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Omaha Magazine

Liz Alford: Living a Fairytale

Apr 28, 2022 04:47PM ● By Andrea Kszystyniak

Photo by Bill Sitzmann | Design by Derek Joy

Stage lights slowly rise, revealing two dancers performing as bugs. Their movements are sharp, a bit creepy, legs clad in deep purple leggings, hair pulled back in tight buns. Opposite them, a group of women sit, dressed in clothes designed for laying in the sun, long legs crossed at the ankles. 

Their relaxation is brief; these insectoid dancers quickly break up the scene, sliding amongst the seated group to lunge, tease, and attack. An all-too-familiar summer battle between people and the bugs that desire their blood ensues, women versus bugs, all set to a string cover of Coheed and Cambria music. This is ballet quite unlike most. 

Local dancer, choreographer, and teacher Liz Alford has crafted this story on stage, a Balanchine-style ballet number in celebration of International Insect Week. 

Many of Alford’s choreographed pieces play out like this. Stylistic, beautiful, but a little bit different.  A Christmas performance set to Fleet Foxes’ “White Winter Hymnal” features dancers clad in bright red shirts playfully moving across the stage. 

“I always told my students that I get choreography insomnia,” Alford said. She will spend nights up late, steps simply flowing through her mind. She said movement, for her, always begins with music; from there, steps naturally flow. 

Patrick Roddy, the head of Creighton University’s dance department, where Alford also teaches, speaks warmly of some playful modifications that she made to a 2021 Creighton performance of The Nutcracker. COVID-19 made it hard to bring in folks outside of Creighton as dancers; so staff decided to have Creighton dancers play the roles of children. Alford and Roddy collaborated on the rework, giving the dancers choreography that would play with the idea that they were supposed to be much younger. They pulled it off; Roddy said he cracked up laughing every night of the performance.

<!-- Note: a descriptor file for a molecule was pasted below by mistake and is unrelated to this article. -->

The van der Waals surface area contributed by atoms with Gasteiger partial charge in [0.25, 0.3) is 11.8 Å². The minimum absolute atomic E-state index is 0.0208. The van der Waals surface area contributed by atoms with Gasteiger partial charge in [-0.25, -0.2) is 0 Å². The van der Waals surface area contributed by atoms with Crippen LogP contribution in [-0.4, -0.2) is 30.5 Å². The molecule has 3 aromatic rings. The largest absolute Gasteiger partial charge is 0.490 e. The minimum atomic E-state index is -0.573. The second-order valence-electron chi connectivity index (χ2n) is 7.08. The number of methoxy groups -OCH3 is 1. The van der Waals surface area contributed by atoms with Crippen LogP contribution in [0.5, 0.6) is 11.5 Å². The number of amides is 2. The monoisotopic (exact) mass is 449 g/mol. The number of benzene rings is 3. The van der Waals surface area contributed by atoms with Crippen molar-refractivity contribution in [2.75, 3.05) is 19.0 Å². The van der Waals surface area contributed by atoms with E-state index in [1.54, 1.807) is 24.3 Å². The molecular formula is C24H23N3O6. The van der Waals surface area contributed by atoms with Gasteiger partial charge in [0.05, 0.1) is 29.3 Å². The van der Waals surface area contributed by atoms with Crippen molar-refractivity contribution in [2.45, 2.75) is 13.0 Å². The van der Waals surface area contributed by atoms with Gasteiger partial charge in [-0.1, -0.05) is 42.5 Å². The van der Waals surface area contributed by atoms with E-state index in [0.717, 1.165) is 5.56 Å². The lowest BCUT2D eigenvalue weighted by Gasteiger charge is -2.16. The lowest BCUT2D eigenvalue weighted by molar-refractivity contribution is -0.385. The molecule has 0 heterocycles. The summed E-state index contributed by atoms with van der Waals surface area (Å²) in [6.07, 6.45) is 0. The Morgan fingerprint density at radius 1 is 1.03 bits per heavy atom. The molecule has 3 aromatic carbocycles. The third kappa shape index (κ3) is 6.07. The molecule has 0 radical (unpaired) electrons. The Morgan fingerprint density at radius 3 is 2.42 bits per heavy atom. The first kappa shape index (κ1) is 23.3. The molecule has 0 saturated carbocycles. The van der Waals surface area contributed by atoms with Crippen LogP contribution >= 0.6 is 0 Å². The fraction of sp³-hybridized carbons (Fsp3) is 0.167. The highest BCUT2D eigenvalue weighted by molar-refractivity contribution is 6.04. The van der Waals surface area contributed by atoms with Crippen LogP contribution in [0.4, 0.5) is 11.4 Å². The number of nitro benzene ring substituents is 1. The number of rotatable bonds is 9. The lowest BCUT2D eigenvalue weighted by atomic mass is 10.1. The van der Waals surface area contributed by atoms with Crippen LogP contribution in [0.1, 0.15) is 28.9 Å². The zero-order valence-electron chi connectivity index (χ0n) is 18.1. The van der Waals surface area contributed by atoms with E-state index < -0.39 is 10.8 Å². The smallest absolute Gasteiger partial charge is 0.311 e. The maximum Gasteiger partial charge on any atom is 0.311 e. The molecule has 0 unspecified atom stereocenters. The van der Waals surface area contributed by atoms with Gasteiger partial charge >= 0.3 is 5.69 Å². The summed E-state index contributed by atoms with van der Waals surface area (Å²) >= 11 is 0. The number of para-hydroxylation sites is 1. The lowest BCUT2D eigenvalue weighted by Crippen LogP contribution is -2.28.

“There aren’t that many choreographers that have that skill of finding humor and poignancy and emotion,” Roddy said. “And Liz is one of those people that can really feel all those things and portray them in a dance.”

The classically trained dancer has taught ballet at Omaha Academy of Ballet since 2015. She has also choreographed works for OAB, Omaha Dance Project, Nebraska Opera Project, Creighton, and others.

Her journey as a dancer began many decades ago. As a young child, Alford gave her all to gymnastics; she thought she would be a gymnast. But at age 9, a serious injury sidelined those goals; Alford fractured her back. Doctors advised her to leave the sport she loved. So she did. 

She had always been very flexible and active. Post-recovery, she began to spend more time in a local ballet studio; she discovered she had a natural talent for it.